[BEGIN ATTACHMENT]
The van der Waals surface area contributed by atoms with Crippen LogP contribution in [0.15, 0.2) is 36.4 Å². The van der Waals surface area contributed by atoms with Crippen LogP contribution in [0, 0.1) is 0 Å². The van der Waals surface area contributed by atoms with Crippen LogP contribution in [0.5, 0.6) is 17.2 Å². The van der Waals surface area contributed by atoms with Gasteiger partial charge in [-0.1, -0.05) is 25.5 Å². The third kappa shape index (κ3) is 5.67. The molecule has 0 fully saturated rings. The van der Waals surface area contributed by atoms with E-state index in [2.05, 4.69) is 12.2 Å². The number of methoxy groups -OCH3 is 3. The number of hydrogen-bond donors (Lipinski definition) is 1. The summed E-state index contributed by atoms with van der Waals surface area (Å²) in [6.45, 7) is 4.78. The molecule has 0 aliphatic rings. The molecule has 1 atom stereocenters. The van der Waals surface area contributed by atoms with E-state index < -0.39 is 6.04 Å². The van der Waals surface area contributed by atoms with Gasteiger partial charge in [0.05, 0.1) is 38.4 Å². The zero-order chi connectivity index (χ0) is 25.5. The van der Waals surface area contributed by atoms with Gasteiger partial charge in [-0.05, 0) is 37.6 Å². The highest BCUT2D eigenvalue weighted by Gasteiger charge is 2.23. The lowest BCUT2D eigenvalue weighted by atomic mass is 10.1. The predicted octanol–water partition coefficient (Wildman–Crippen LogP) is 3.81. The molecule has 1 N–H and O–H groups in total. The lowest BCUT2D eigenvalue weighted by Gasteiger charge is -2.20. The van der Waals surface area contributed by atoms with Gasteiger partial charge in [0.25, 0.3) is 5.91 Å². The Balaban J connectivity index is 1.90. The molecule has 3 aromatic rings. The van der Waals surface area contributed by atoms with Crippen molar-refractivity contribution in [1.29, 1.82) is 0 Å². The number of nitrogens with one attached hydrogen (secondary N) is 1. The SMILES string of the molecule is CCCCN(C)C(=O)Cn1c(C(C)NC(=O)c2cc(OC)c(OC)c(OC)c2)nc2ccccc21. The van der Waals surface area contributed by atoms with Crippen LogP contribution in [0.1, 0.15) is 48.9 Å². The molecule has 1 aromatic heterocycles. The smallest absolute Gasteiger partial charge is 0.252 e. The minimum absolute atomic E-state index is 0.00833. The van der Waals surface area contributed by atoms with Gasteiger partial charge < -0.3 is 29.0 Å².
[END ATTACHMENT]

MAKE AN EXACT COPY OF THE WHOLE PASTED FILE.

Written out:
The van der Waals surface area contributed by atoms with Crippen LogP contribution in [0.15, 0.2) is 36.4 Å². The van der Waals surface area contributed by atoms with Crippen LogP contribution in [0, 0.1) is 0 Å². The van der Waals surface area contributed by atoms with Crippen LogP contribution in [0.5, 0.6) is 17.2 Å². The van der Waals surface area contributed by atoms with Gasteiger partial charge in [-0.1, -0.05) is 25.5 Å². The third kappa shape index (κ3) is 5.67. The molecule has 0 fully saturated rings. The van der Waals surface area contributed by atoms with E-state index in [2.05, 4.69) is 12.2 Å². The number of methoxy groups -OCH3 is 3. The number of hydrogen-bond donors (Lipinski definition) is 1. The summed E-state index contributed by atoms with van der Waals surface area (Å²) in [6.45, 7) is 4.78. The molecule has 0 aliphatic rings. The molecule has 1 atom stereocenters. The van der Waals surface area contributed by atoms with E-state index < -0.39 is 6.04 Å². The van der Waals surface area contributed by atoms with Gasteiger partial charge in [0.05, 0.1) is 38.4 Å². The zero-order chi connectivity index (χ0) is 25.5. The van der Waals surface area contributed by atoms with Gasteiger partial charge in [-0.05, 0) is 37.6 Å². The highest BCUT2D eigenvalue weighted by Gasteiger charge is 2.23. The lowest BCUT2D eigenvalue weighted by atomic mass is 10.1. The predicted octanol–water partition coefficient (Wildman–Crippen LogP) is 3.81. The molecule has 1 N–H and O–H groups in total. The lowest BCUT2D eigenvalue weighted by Gasteiger charge is -2.20. The van der Waals surface area contributed by atoms with Gasteiger partial charge in [0.25, 0.3) is 5.91 Å². The Balaban J connectivity index is 1.90. The molecule has 3 aromatic rings. The van der Waals surface area contributed by atoms with Crippen molar-refractivity contribution in [1.29, 1.82) is 0 Å². The number of nitrogens with one attached hydrogen (secondary N) is 1. The SMILES string of the molecule is CCCCN(C)C(=O)Cn1c(C(C)NC(=O)c2cc(OC)c(OC)c(OC)c2)nc2ccccc21. The van der Waals surface area contributed by atoms with Crippen LogP contribution in [0.1, 0.15) is 48.9 Å². The molecule has 1 aromatic heterocycles. The smallest absolute Gasteiger partial charge is 0.252 e. The minimum absolute atomic E-state index is 0.00833. The van der Waals surface area contributed by atoms with Gasteiger partial charge < -0.3 is 29.0 Å².